1:02 AMThe p-Block Elements
The p-Block Elements
Members: Nitrogen, Phosphorus, Arsenic, Antimony, Bismuth
Electronic configuration: ns2, np3 is the common valence shell electron configuration
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Increasing: Atomic and ionic radii, electro positivity, metallic nature, melting point density
Decreasing: Electro negativity, ionisation energy
Note: The common oxidation state of these elements = -3, +3, +5
In the case of nitrogen all oxidation states from +1 to +4 tend to
disproportionate in acid solution.
Oxide: The members in nitrogen family form two types of oxides E2O3 and E2O5. The oxides in the higher oxidation state of the element are more acidic than that of lower oxidation state.
Dinitrogen – Preparation
In the laboratory, dinitrogen is prepared by treating an aqueous solution of ammonium chloride with sodium nitrite.
Due to decay of nitrogenous organic matter ammonia is present in air and soil
Ammonia salt which decomposes when treated with calcium hydroxide gives ammonia.
Optimum conditions for the production of ammonia are the presence of 200 atm pressure, 700 K temperature, and the use of a catalyst such as iron oxide with small amounts of K2O and Al2O3.
Shape of Ammonia – Triagonal Pyramidal structure (refer page 171)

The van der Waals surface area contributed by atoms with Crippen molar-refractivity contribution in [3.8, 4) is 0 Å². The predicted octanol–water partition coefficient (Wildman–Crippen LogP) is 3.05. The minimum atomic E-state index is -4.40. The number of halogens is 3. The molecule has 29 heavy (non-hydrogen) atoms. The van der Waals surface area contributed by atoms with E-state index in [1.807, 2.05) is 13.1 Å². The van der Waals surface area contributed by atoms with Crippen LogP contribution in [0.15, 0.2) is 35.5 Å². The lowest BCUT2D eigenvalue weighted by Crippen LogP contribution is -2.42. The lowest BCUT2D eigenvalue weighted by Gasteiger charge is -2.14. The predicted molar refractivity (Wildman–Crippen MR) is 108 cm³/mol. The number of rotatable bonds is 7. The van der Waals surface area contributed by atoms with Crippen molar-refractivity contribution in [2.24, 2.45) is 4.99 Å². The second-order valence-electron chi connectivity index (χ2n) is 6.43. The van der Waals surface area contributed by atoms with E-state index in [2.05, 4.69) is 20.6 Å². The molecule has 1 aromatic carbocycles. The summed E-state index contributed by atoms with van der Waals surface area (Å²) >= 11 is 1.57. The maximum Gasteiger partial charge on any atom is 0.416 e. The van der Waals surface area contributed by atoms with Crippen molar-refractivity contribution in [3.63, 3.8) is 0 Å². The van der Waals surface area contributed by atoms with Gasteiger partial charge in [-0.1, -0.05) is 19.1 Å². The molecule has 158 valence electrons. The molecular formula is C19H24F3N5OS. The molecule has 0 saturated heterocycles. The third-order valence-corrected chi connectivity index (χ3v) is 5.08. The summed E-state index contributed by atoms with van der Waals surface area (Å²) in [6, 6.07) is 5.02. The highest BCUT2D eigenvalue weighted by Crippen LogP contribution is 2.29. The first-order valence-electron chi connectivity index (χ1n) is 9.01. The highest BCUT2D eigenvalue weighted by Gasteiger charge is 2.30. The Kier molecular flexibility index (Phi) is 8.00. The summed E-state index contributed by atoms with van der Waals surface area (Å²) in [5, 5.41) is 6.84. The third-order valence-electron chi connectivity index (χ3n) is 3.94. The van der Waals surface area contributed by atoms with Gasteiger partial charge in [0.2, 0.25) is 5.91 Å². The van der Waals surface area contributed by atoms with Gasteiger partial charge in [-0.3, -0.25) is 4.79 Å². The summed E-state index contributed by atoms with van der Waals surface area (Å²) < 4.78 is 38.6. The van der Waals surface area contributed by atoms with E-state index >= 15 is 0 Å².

Note: Ammonia solution precipitates the hydroxides of metals from their salt solution
Detection of metal ions by ammonia
Ammonia forms linkages with metal ions and forms complex compounds. This helps in detection of metal ions.
Cu2++4NH3 → [Cu (NH3)4]2+
Ag++Cl- → AgCl+2NH3 → [Ag (NH3)2] Cl
Ag++Cl- = Colourless
[Ag (NH3)2] Cl = Colourless
Ammonia is used for production of fertilisers, nitric acid, liquid ammonia (used as refrigerant)
Heating KNO3 or NaNO3 with con.H2SO4
It is a strong oxidising agent
3Cu+8HNO3 → 3Cu (NO3)2 +2NO+ 4H2O
Cu+ 4HNO3→ Cu (NO3)2 + 3H2O+2NO2
4Zn+ 10HNO3→4Zn (NO3)2+5H2O+N2O
It also oxidises iodine and carbon
Brown Ring Test:
Adding dilute ferrous sulphate solution to an aqueous solution containing nitrate ion, and then adding con.H2SO4 along the sides of the test tube. A brown ring forms between the solution and sulphuric acid layers indicates the presence of nitrate ion.
[Fe (H2O) 6]2++NO→ [Fe (H2O) 5 (NO)] 2++H2O
Note: HNO3, in the gaseous state exists as planar molecule (for structure – refer page 174)
Formation of Fertilizers, T.N.T, Nitro-glycerine, and used as the pickling of stainless steel, etching of metals.
It is a white waxy solid, poisonous, Insoluble in water but soluble in Carbon di Sulphide and glows in dark. One molecule has tetrahedral structure. (For structure refer page 175)
It is obtained by heating white phosphorous at 573K in an inert atmosphere for several days. It possesses iron gray lustre. It is non-poisonous and insoluble in water and CS2. (For structure refer page 176)
α Black Phosphorus– Red phosphorous is heated in a sealed tube at 803K.
β Black Phosphorous- Heating white phosphorous at 473K under high pressure.
It is prepared by the reaction of calcium phosphide with water
Laboratory: It is prepared by heating white phosphorus with con NaOH solution in an inert atmosphere.
Purification of PH3:
Impure PH3 combines with HI to form Phosphonium iodide which on treating with KOH gives phosphine.
It is a colourless gas with rotten fish smell and highly poisonous. It is slightly soluble in water. The PH3 solution decomposes in presence of light giving red phosphorous and H2.